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How Market Orientation Drives Success

There has been much written about the dynamic and disruptive market forces we operate in. But there is less attention paid to how an organization and its system can only achieve its purpose and goals if the individual and group-based human factors are aligned and oriented towards a shared value proposition to the market. We call this market orientation: enterprise-wide market information (intelligence) related to the present and upcoming needs and desires of customers, disseminating information through and in between departments comprising the parts of an organization’s system, resulting in organization-wide responsiveness, according to Falasca. Simply stated, that means a holistic relationship between leadership, the workforce and its market designed to drive response and engagement among stakeholders.

Why Market Orientation?

Market orientation basically represents a set of processes touching on all aspects of an organization with the purpose of maintaining and growing continuous dialog, recognition, and intent across all organizational units. This interrelationship connects all parts of the organizational system, which enables its responsiveness to the market and its customers.

Market orientation and resulting responsiveness have their basis in agility. It seeks to limit ambiguity by staying knowledgeable and informed on the continued evolution and/or maturation of the market and aligning goals, strategies and tactics that are reflective of market needs and wants, creating deeper and additive customer value.

Authentic market orientation reveals the truth about transformation and how human factors and behaviors impact the organizational system. It isn’t about “marketing,” it isn’t about “sales,” and it isn’t about “product management.” It is focused on the human elements of an organization-wide system that must cohesively align for a shared purpose.
Akroush and Mahadin define market orientation as reflective of the organization’s culture by focusing on creating superior competitive value for customers and exploring and identifying trends in target markets to provide greater needs and desires to customers. Market orientation as a business philosophy and practice should influence and form the basis of culture. This orientation forms the structure by which a culture is set, grows, and matures over time. The culture works towards goals with a shared definition and understanding of information and intelligence including factors and variables that exist in or across the macro (world, region, country, locality), meso (the organization and its system) and micro (representing individuals across the customer base and workforce) systems. Therefore, it does not reflect the culture, it sets the foundation on which the cultural forms.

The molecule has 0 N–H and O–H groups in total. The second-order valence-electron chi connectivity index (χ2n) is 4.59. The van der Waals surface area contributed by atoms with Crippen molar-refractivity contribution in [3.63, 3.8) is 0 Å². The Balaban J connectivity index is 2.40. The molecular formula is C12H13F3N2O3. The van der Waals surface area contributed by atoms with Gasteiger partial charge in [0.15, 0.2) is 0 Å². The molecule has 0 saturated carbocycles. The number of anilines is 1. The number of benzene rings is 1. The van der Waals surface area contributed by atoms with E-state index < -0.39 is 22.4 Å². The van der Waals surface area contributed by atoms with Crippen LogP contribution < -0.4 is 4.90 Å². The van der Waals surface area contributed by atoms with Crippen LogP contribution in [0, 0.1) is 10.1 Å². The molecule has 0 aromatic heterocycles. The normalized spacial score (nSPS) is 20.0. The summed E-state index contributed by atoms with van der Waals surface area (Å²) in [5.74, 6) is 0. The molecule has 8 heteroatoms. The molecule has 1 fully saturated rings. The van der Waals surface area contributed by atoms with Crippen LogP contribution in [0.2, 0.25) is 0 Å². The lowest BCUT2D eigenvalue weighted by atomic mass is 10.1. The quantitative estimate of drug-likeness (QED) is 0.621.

Market Orientation and Risk

A comparison of organizations that establish a clear and explicit market orientation versus organizations that do not, reveals that the organizations which do have a better and clearer understanding of strategies and capabilities, customer needs and desires to confront competitors and exterior forces and respond in proper ways, according to Knight, Liesch, and Acosta.

Kohli and Jaworski’s, two leaders in researching and assessing organizations, propose that top management’s attitude toward risk and organizational structure would affect a firm’s adoption of market orientation. Risk, particularly fear of challenges to safety, comfort, and familiarity runs deep and is more pervasive than we recognize across leadership’s ability to manage the organizational system. Fear of risk also influences attitudes and behaviors resulting in “safe” decisions that create less friction, avoid confrontation and limit scope to a closed-loop part of the organizational system.